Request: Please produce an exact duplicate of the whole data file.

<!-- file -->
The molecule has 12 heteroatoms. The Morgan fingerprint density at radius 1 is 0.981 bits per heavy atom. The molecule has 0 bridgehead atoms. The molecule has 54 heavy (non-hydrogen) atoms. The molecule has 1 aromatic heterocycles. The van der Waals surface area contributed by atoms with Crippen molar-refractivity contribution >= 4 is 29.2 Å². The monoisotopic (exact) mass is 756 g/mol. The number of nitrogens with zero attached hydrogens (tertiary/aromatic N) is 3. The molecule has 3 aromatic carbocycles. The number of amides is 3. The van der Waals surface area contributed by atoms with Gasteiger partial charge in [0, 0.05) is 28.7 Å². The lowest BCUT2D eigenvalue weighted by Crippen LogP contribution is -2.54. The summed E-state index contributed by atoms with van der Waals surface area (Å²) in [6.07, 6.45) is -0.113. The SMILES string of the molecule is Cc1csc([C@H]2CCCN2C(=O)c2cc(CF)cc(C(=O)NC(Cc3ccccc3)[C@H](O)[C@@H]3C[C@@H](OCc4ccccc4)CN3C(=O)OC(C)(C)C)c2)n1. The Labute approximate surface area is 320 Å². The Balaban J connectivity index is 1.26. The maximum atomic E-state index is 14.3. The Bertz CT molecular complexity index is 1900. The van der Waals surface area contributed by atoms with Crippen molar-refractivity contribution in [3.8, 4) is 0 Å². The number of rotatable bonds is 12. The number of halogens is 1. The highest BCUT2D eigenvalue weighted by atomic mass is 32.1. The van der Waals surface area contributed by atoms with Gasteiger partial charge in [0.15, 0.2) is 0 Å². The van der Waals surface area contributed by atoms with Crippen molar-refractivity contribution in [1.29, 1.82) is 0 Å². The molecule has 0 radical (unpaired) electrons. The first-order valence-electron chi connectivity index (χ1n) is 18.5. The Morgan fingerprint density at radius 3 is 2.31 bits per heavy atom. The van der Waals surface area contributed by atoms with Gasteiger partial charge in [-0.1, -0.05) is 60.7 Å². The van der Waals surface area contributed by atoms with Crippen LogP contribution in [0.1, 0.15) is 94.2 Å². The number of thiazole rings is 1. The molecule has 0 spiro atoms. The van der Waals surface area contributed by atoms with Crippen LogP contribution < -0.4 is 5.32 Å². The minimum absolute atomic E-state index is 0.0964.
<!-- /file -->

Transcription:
The molecule has 12 heteroatoms. The Morgan fingerprint density at radius 1 is 0.981 bits per heavy atom. The molecule has 0 bridgehead atoms. The molecule has 54 heavy (non-hydrogen) atoms. The molecule has 1 aromatic heterocycles. The van der Waals surface area contributed by atoms with Crippen molar-refractivity contribution >= 4 is 29.2 Å². The monoisotopic (exact) mass is 756 g/mol. The number of nitrogens with zero attached hydrogens (tertiary/aromatic N) is 3. The molecule has 3 aromatic carbocycles. The number of amides is 3. The van der Waals surface area contributed by atoms with Gasteiger partial charge in [0, 0.05) is 28.7 Å². The lowest BCUT2D eigenvalue weighted by Crippen LogP contribution is -2.54. The summed E-state index contributed by atoms with van der Waals surface area (Å²) in [6.07, 6.45) is -0.113. The SMILES string of the molecule is Cc1csc([C@H]2CCCN2C(=O)c2cc(CF)cc(C(=O)NC(Cc3ccccc3)[C@H](O)[C@@H]3C[C@@H](OCc4ccccc4)CN3C(=O)OC(C)(C)C)c2)n1. The Labute approximate surface area is 320 Å². The Balaban J connectivity index is 1.26. The maximum atomic E-state index is 14.3. The Bertz CT molecular complexity index is 1900. The van der Waals surface area contributed by atoms with Crippen molar-refractivity contribution in [3.8, 4) is 0 Å². The number of rotatable bonds is 12. The number of halogens is 1. The highest BCUT2D eigenvalue weighted by atomic mass is 32.1. The van der Waals surface area contributed by atoms with Gasteiger partial charge in [0.15, 0.2) is 0 Å². The van der Waals surface area contributed by atoms with Crippen molar-refractivity contribution in [1.29, 1.82) is 0 Å². The molecule has 0 radical (unpaired) electrons. The first-order valence-electron chi connectivity index (χ1n) is 18.5. The Morgan fingerprint density at radius 3 is 2.31 bits per heavy atom. The van der Waals surface area contributed by atoms with Gasteiger partial charge in [-0.1, -0.05) is 60.7 Å². The van der Waals surface area contributed by atoms with Crippen LogP contribution in [0.1, 0.15) is 94.2 Å². The number of thiazole rings is 1. The molecule has 0 spiro atoms. The van der Waals surface area contributed by atoms with Crippen LogP contribution < -0.4 is 5.32 Å². The minimum absolute atomic E-state index is 0.0964.